Aswath Damodaran – The Secret To Investment Success: Self Awareness?

Johnny HopkinsAswath DamodaranLeave a Comment

One thing we love here at The Acquirers Multiple are great teachers in the world of investing. None is better than one of my favorites, Aswath Damodaran.

Damodaran holds the Kerschner Family Chair in Finance Education and is Professor of Finance at New York University Stern School of Business. Before coming to Stern, he also lectured in Finance at the University of California, Berkeley.

Damodaran’s contributions to the field of Finance have been recognized many times over. He has been the recipient of Giblin, Glucksman, and Heyman Fellowships, a David Margolis Teaching Excellence Fellowship, and the Richard L. Rosenthal Award for Innovation in Investment Management and Corporate Finance.

His skill and enthusiasm in the classroom garnered him the Schools of Business Excellence in Teaching Award in 1988, and the Distinguished Teaching award from NYU in 1990. His student accolades are no less impressive: he has been voted “Professor of the Year” by the graduating M.B.A. class five times during his career at NYU.

One of my favorite articles by Damodaran comes from his blog, Musings on Markets called, The Secret To Investment Success: Self Awareness? It’s one of the most simplistic overviews of how to match your personality with an investing strategy.

Here’s the article first published on Musings on Markets, its a must read for all investors:

I know that there are many who claim to have found the secret ingredient to investment success, though few actually deliver. However, I want to present an unconventional ingredient that I think most academics and practitioners miss when they talk about investment strategies: your personal make-up as an individual.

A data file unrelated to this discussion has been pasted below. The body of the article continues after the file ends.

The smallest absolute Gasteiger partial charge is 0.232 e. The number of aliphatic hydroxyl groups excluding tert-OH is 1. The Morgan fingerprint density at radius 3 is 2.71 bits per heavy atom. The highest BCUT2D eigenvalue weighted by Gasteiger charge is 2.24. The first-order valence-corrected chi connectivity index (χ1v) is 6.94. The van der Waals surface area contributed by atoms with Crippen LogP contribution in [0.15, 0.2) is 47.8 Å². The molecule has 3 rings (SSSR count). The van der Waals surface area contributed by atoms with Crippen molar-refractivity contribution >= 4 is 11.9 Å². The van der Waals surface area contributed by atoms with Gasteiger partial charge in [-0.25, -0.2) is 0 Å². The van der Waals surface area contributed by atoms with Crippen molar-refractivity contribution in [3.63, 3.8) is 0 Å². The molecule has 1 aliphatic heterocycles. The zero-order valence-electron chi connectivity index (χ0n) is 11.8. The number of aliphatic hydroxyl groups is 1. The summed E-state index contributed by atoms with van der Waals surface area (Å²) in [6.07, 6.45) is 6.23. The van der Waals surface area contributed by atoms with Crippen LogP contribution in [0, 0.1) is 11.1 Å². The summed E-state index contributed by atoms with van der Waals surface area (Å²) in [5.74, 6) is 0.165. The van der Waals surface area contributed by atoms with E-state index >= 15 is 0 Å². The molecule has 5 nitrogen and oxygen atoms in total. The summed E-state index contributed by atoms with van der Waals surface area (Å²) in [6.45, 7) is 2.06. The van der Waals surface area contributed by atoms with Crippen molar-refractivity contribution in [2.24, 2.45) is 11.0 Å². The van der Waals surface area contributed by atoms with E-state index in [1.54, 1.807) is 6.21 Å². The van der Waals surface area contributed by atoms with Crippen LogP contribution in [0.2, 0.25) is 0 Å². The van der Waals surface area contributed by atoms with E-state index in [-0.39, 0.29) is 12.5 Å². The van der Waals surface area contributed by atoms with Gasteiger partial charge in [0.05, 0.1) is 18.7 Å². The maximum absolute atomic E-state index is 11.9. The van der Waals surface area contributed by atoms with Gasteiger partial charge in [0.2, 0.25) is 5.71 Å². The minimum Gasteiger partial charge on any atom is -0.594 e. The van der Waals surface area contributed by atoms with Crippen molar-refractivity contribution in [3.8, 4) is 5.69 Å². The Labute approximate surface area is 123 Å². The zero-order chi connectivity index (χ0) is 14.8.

In one of my books, Investment Philosophies, I start with a puzzle. There are many different investment philosophies out there and they range the spectrum both in the tools they use (charts for some, fundamental analysis for others..) and their views on markets (markets learn too slowly, markets over react). In fact, some of these philosophies directly contradict others. But there are two puzzles. The first is that there are a few investors within each philosophy who have succeeded in using that philosophy to great effect over their lifetimes: there have been successful technical analysis, value investors, growth investors and market timers over the last few decades. The second is that within each philosophy, success seems to be elusive for most of those who try to imitate the Warren Buffets and Peter Lynchs of the world.

My explanation for the puzzle. Every investment philosophy works but only for some investors and not all of the time, even for them. Each investment philosophy requires a perfect storm to succeed: not only do the times and circumstances have to be right for the philosophy but the investors using it have to be psychologically attuned to the philosophy.